This is my 500th post here on the Green-Walled Tower so hopefully I’ve learned a thing or two about blogging.
Like any blogger, I’m always trying to grow my readership and I’ve been analyzing how to do that. Here is what I’ve concluded, based on my own stats.
5. Do collaborate.
The best thing about blogging is that there is likely a market for whatever you writing: readers with blogs of their own. If you can join a group (as in my case, Friday Fictioneers or Sunday Photo Fiction) and participate actively, it gives you a built-in audience of like-minded individuals.
4. Do give useful information.
My fifth-highest post, in terms of hits, is called How to Eat a Triangle Kimbap, and is about just that. In fact, a lot of my posts about Korea got consistently more hits than others, since it’s something that people can use in their lives. Granted, I don’t do this much, since I usually can’t resist making up fake information for laughs, like my Rejected Apple Devices article. But useful information is a good idea, is what I’m saying.
3. Do write about things that at least sound naughty.
My third most viewed post is called Getting Naked With Strangers (in Korea). It is all about the experience of going to a Korean sauna. I posted it just like any other informative article about Korea but then noticed in the following weeks and months that it was getting a lot of hits through search results like naked korea, and korean men naked. It’s even had one today, from the search terms naked korean men. This tip is a little sneaky, since it will get you page hits, but probably not readers. I guarantee that at least 95% of the people who have clicked on that blog post did not go away satisfied because my article was quite G-rated. But it looks good on your blog stats.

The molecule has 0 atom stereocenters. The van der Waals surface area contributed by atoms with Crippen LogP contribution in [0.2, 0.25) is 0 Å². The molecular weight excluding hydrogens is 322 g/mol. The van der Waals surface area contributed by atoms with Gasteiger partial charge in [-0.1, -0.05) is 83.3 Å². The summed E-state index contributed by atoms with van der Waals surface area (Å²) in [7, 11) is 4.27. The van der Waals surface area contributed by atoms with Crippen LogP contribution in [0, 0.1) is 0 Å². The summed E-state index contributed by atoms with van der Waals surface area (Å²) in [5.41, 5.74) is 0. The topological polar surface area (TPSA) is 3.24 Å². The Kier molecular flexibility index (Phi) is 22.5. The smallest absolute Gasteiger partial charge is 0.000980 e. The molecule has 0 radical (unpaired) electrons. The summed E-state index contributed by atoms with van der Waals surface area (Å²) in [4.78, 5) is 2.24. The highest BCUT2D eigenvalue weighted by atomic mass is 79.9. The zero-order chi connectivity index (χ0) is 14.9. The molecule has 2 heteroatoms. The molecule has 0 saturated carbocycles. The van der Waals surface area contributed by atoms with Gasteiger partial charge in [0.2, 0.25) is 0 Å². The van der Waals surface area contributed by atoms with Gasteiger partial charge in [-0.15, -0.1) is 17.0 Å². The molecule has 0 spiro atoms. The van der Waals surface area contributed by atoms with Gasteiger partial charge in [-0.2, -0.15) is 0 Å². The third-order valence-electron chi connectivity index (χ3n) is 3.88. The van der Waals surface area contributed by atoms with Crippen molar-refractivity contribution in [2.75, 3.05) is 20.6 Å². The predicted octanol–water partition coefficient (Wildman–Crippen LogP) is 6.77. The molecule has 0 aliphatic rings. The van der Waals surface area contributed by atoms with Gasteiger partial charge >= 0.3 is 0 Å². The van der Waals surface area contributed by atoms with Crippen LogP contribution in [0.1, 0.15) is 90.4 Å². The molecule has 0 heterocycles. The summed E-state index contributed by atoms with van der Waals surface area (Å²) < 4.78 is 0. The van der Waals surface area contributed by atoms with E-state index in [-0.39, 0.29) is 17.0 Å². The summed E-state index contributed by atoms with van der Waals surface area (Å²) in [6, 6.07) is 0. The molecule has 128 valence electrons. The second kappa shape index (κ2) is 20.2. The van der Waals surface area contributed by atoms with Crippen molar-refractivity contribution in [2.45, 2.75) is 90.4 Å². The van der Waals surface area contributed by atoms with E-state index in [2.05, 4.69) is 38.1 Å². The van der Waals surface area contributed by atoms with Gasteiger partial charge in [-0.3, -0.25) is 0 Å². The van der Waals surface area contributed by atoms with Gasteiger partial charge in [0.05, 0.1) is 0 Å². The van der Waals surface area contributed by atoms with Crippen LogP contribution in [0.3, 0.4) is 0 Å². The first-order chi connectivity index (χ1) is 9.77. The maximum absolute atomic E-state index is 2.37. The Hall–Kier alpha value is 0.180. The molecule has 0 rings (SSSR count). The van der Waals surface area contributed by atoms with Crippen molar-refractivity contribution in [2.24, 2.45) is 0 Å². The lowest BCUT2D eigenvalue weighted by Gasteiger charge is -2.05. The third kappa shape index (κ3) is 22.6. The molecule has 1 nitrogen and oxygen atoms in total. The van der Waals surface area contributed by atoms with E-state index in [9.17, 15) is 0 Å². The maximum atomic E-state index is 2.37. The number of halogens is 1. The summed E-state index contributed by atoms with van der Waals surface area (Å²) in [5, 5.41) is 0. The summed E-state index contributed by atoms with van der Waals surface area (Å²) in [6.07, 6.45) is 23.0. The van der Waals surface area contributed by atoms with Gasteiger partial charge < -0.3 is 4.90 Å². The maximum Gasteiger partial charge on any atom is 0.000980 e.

2. Don’t write serial stories.
This one pains me a little, since I like to longer stories. Longer stories let you explore themes and characters and the only way to avoid posting a 5,000-word post that will be TL;DR’d by everyone who comes across it is to break it into segments.
Now it is possible to write a really great serial story that goes on for a long time and only gets better. Dysfunctional Literacy’s The Literary Girlfriend is an excellent example of this. However, in my experience with serial stories, hits decline sharply as the series goes on. New readers don’t have time to go back and read the previous installments and if they miss a week, it’s hard to catch up.
From what I have found, if you are going to write serial stories, make sure that each installment can stand on its own as an independent story. This is very hard to do, especially once a series gets going. I have also found that when I do post a story with several parts, it’s best to post them only a few days apart, so that people don’t forget what is happening in the story.
1. Don’t write fiction.
This one really kills me, since I run a fiction blog. Out of my 500 posts, 389 have been stories (fiction) but out of my top ten most viewed posts, only 2 of them are fiction and only 10 of my top 25 are fiction. Obviously, I’m not saying not to write fiction or that I’m going to give it up, but if you want a lot more readers, fiction is a difficult way to do it. There are a couple possible reasons for this: people don’t search for fiction online like they search for information and news; fiction is harder to skim when you don’t have much time, etc.In conclusion, there are lots of ways to get more readers but the best way is to produce high quality, creative content. As my sister once told me, “whatever you write, make it really, really good.” This may seem obvious but it’s easy to let things slip after hundreds of posts and just post for the sake of posting. But I’m going to keep trying to think of new, fresh ideas for stories and posts for another 500 posts and beyond. That’s the plan, at least.
October 9th, 2014 at 11:56 pm